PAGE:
Artists and Hackers: Ep. 1 Review

by Jordan Gibberman

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The Purchase community got a new source of entertainment with the announcement of a new podcast by the film and media studies department.

The podcast, called “Artists and Hackers,” examines technology and internet history, as well as online artmaking. It’s dedicated to communities that are constructing and using new tools for digital creation. On Oct. 21, the first episode was recorded.

“Episode 1: Critical Code,” produced by Mimi Charles, focused on programming language and a few artists and hackers spoke about how they’re dissatisfied with its limitations and why they, and other programmers, create their own languages to make art.

“I feel that people who use these programs on a daily basis experience a lot of limitations,” said Ramsey Nasser, a guest on the podcast who’s a computer scientist, educator and game designer. “I think a lot of my instincts in language design comes from that.”

The podcast’s website design and coordination, made by Caleb Stone, is an interesting one. It consisted of tech equipment in the background with hands touching them, along with the computer cursor being substituted by a moving hand whenever move it or try to click on a tab. The audio sounded very clear, including the background music that comes in occasionally throughout the episode.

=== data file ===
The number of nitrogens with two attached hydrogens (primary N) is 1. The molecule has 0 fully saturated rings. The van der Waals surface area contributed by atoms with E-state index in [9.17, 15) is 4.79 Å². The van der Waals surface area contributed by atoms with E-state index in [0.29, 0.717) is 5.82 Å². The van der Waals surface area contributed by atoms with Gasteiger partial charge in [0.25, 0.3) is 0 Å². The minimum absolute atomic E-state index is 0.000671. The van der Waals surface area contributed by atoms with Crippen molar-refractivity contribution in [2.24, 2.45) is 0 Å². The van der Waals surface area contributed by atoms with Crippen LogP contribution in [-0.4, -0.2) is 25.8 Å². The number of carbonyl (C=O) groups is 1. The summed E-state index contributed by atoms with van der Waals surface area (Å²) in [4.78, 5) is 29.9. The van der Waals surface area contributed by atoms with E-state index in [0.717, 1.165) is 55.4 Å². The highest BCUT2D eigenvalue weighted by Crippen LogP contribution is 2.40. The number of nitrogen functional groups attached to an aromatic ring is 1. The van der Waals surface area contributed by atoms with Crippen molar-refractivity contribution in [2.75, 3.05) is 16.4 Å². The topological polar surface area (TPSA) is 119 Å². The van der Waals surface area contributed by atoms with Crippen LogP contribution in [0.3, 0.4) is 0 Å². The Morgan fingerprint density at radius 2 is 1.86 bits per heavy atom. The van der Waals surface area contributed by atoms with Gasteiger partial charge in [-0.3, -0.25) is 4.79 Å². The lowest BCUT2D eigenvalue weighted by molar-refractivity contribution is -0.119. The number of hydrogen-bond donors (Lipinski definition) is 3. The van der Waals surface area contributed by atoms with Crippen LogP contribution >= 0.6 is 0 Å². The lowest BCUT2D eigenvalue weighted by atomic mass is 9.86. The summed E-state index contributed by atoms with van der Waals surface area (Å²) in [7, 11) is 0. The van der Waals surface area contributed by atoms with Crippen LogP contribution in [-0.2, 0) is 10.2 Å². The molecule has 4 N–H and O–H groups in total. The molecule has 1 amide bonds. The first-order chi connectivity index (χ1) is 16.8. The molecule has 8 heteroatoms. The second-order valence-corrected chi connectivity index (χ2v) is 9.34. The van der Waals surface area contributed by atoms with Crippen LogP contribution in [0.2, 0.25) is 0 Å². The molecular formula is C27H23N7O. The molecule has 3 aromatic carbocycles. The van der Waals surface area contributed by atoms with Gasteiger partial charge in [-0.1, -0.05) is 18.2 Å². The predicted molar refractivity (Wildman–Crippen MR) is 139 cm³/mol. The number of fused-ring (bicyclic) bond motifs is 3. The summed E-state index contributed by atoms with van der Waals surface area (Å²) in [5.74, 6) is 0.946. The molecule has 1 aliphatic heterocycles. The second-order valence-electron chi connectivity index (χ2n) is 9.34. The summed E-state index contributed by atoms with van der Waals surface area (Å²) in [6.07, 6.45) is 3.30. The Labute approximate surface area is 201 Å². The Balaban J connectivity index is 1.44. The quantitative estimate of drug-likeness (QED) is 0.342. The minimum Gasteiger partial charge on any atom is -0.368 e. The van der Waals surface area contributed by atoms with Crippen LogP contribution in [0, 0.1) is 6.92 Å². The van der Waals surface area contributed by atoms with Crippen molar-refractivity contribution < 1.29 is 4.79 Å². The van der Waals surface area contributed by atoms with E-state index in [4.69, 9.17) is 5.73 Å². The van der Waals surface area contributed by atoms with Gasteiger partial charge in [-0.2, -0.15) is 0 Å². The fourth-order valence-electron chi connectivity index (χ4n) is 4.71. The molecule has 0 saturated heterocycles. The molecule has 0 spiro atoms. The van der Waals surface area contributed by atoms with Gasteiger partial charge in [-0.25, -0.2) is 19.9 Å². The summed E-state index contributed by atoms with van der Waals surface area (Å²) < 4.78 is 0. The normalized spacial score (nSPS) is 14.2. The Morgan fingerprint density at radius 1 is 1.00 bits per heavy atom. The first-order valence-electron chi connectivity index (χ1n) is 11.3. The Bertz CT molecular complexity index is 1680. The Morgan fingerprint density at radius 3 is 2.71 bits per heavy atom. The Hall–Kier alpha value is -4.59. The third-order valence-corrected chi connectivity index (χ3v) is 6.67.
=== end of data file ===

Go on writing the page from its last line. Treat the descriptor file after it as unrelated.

Artists and Hackers are looking forward to providing more content with more episodes. If you’re interested in checking them out, visit their website and listen to the first episode there or Apple and Spotify.

To listen to the whole podcast and to learn more about the project, visit

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PSGA Bylaws (August 2018), Student Bill of Rights, Section B. Freedom of Speech, Press and Inquiry

Neither the student government nor any faculty or administrative person or board shall make a rule or regulation or take any action which abridges students’ freedom of speech, press or inquiry, as guaranteed Constitutional rights as citizens of the United States. Students of the campus are guaranteed:

  1.  the right to examine and discuss all questions of interest to them, and to express opinion privately and publicly;

  2. the right to learn in the spirit of free inquiry;

  3. the right to be informed of the purposes of all research in which they are expected or encouraged to participate either as subject or researcher;

  4. the right to freedom from censorship in campus newspapers and other media 

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